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After helming Wonder Woman since the launch of the New 52, Brian Azzarello and Cliff Chiang will be handing over the keys to DC’s premier heroine to Meredith and David Finch, with Meredith writing and her husband David providing the art. The shift in the creative team is part of an overall facelift for the title, with even the storylines changing as they veer away from the Greek myth-centric stories that Azzarello and Chiang told and instead start looking into Diana’s relationship with the Justice League and how it affects her duties with the Amazons. 

While some fans are sad to see Azzarello and Chiang leave after a run of stories that seemed almost completely separate from the rest of the New 52 while doing a lot of things that many other titles didn’t, many fans are excited to see a woman step into a lead creative role on one of the most prominent heroines in comics. None, surely, are more excited than Meredith Finch herself, especially since this is her first major ongoing series job. Previously, her output has been limited to only three Zenescope published one-shots. Addressing what she can bring to the character, Finch said:

“It makes sense if you’re going to try to attract that female market that you appeal to them on every level — your writing demographic reflects the demographic of your readership. That’s one aspect of being a female writer I can bring to her. Women tend to react in a different way, and I can bring some of that reactionary (thinking), going from your heart sometimes more than from your head. I hope that between the two of us, we’ll be able to bring that balance so she’s got a really complex character as we go forward.”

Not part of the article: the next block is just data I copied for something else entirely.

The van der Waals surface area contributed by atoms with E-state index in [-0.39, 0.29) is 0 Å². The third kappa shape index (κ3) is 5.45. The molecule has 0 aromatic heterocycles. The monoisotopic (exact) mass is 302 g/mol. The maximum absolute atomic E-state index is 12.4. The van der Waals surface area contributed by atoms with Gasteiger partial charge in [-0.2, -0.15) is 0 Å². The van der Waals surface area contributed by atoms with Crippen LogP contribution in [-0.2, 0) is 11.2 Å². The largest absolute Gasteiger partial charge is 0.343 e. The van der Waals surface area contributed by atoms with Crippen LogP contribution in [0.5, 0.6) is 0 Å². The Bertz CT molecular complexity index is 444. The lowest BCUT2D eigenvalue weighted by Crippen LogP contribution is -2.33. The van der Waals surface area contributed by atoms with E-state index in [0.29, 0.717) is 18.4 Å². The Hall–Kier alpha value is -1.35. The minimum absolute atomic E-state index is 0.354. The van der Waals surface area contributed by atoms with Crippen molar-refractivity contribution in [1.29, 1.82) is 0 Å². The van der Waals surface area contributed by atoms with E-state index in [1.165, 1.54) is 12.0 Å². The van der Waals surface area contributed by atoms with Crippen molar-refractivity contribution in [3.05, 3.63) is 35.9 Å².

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While Meredith is brimming with excitement and eager to bring her touch to Wonder Woman, her husband David is already causing controversy. As part of a Comic Book Resources interview David stated that “We want her to be a strong — I don’t want to say feminist, but a strong character. Beautiful, but strong.”, which naturally perturbed some as they view Wonder Woman to be a feminist comic icon.

Those comments coupled with his history in the often over-sexualized pinup art community are making some question just how good a move this is on DC’s part. Though David did take to Twitter to apologize for the comments, saying he wants Wonder Woman to be “a human being, fallible and real”.

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It is worth noting, however, that David also mentions that he’s not co-writing in any way, so Meredith will hopefully get to write the strong, feminine character that she’s so excited about and it will be interesting to see what someone with so few published comics to their name will do with a character as big and important as Wonder Woman.

What do you think? Are Meredith and David Finch up for the task despite this quick controversy?

Source: Blastr and The Mary Sue

 

Category: Comics

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